“Revolving It All”: Weaves of Memory in Amadeus and Footfalls

  • Teemu Paavolainen
Part of the Performance Philosophy book series (PPH)


The only chapter to engage with specific plays or performances at any length, Thread 4 zooms in on the fine textures of dramaturgy in performance, on the unlikely coupling of Samuel Beckett’s Footfalls (1976) and Peter Shaffer’s Amadeus (1979). Formally akin in staging a monological but widely textured weaving of memory, the two exemplify not only the theatrical tendencies to emptiness and excess, but also the dynamics of performativity, both aesthetically (Beckettian repetition) and thematically (novelty and normativity in the guise of genius and mediocrity). Apart from the texts themselves, the chapter addresses some habitual patterns of criticism—often dismissing Shaffer’s theatricality while embracing Beckett’s—and such staples of the theatrical as witnessing, narration, and the play within the play. The theoretical argument is for an easy intertwining between the there of performative absorption and the aside of theatrical distance: the first person and the third, the memory and the monologue.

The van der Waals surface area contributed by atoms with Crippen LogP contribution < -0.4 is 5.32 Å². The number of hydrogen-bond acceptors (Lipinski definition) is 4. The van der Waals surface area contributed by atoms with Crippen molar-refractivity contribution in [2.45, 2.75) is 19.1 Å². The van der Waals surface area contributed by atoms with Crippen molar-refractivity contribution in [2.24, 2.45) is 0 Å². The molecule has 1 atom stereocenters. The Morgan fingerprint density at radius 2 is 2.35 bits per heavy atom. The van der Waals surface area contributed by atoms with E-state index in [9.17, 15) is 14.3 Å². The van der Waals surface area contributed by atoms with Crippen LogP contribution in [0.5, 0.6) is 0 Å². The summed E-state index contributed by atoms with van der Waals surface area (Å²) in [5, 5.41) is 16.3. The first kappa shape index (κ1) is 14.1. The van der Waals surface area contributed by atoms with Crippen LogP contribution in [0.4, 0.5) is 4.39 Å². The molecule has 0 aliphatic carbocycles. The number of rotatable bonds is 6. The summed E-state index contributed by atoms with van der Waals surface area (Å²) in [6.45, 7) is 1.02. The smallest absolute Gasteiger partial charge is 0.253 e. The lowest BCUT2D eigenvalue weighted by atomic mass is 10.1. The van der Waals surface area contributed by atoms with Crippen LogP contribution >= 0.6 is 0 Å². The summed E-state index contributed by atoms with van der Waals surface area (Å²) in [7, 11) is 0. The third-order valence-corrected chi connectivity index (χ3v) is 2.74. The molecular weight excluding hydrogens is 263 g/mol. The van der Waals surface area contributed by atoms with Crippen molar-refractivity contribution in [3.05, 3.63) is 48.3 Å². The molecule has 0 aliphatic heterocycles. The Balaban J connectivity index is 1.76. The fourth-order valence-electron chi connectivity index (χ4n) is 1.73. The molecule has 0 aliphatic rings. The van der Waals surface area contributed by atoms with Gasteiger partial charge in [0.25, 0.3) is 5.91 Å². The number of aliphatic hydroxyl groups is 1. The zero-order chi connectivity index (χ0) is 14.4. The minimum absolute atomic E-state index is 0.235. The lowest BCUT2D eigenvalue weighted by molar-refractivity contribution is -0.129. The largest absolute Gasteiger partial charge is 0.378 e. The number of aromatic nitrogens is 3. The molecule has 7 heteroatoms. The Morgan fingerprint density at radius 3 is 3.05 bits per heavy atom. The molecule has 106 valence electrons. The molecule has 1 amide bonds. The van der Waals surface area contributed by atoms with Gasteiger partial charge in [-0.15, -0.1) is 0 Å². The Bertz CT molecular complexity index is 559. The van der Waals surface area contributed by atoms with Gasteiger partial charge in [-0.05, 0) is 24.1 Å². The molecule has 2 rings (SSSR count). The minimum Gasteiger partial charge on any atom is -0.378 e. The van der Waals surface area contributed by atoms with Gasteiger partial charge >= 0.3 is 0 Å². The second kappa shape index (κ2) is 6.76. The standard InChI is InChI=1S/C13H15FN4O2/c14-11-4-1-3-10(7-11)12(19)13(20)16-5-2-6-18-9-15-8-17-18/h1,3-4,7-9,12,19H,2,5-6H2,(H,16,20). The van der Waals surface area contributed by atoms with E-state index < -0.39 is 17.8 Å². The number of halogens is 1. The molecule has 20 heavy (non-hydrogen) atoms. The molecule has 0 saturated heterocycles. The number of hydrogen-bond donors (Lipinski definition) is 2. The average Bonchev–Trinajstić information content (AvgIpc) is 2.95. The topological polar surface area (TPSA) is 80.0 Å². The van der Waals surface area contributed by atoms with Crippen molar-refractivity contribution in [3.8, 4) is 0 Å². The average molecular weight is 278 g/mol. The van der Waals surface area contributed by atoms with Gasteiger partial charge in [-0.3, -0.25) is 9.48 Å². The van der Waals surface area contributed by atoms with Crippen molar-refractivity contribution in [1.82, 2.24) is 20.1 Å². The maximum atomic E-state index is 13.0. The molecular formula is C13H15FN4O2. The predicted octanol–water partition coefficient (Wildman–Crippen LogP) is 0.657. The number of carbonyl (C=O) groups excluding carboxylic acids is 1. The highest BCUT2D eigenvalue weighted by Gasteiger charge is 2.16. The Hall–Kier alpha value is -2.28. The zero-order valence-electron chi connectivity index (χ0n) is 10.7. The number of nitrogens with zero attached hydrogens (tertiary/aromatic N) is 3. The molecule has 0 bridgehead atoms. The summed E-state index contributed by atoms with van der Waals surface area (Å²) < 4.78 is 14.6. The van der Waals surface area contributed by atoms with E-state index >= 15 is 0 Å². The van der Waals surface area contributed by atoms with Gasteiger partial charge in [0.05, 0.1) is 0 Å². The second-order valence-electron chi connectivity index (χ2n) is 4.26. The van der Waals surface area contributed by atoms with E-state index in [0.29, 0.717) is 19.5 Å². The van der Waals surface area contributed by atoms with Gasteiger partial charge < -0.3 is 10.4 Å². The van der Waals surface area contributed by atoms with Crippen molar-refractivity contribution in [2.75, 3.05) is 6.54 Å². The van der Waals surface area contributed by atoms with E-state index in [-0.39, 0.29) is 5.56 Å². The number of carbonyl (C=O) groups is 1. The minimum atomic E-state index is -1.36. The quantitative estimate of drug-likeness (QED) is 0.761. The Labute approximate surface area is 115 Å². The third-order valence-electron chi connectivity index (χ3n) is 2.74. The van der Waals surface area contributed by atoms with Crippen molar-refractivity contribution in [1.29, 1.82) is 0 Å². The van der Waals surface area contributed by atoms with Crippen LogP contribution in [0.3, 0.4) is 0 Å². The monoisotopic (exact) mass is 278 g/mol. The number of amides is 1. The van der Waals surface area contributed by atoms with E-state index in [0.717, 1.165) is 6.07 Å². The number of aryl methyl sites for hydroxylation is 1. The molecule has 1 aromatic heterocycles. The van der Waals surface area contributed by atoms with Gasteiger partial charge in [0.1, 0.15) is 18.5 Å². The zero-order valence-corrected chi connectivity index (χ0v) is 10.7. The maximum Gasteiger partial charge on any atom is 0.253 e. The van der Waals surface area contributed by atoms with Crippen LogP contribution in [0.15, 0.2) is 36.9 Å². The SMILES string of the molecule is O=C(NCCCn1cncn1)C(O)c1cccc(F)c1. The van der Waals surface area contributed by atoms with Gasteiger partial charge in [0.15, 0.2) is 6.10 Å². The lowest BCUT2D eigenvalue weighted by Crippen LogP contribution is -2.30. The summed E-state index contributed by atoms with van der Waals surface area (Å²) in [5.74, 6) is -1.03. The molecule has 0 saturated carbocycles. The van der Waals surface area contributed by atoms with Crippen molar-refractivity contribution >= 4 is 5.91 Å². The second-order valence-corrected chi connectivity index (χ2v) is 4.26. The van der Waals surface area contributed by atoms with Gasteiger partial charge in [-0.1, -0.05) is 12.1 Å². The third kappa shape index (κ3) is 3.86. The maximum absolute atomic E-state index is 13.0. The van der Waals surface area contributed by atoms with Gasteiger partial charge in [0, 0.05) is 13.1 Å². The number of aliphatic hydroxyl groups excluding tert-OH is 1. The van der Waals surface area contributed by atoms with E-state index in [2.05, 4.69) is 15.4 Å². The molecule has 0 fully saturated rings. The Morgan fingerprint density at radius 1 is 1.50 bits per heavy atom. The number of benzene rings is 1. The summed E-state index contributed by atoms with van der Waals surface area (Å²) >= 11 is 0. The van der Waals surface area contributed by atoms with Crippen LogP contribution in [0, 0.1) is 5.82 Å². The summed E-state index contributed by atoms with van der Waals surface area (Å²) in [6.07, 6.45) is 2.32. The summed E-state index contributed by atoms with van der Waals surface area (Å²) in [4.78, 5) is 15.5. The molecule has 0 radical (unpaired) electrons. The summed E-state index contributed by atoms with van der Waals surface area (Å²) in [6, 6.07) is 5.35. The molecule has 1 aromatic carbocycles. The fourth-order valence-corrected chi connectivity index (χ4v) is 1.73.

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Copyright information

© The Author(s) 2018

Authors and Affiliations

  • Teemu Paavolainen
    • 1
  1. 1.University of TampereTampereFinland

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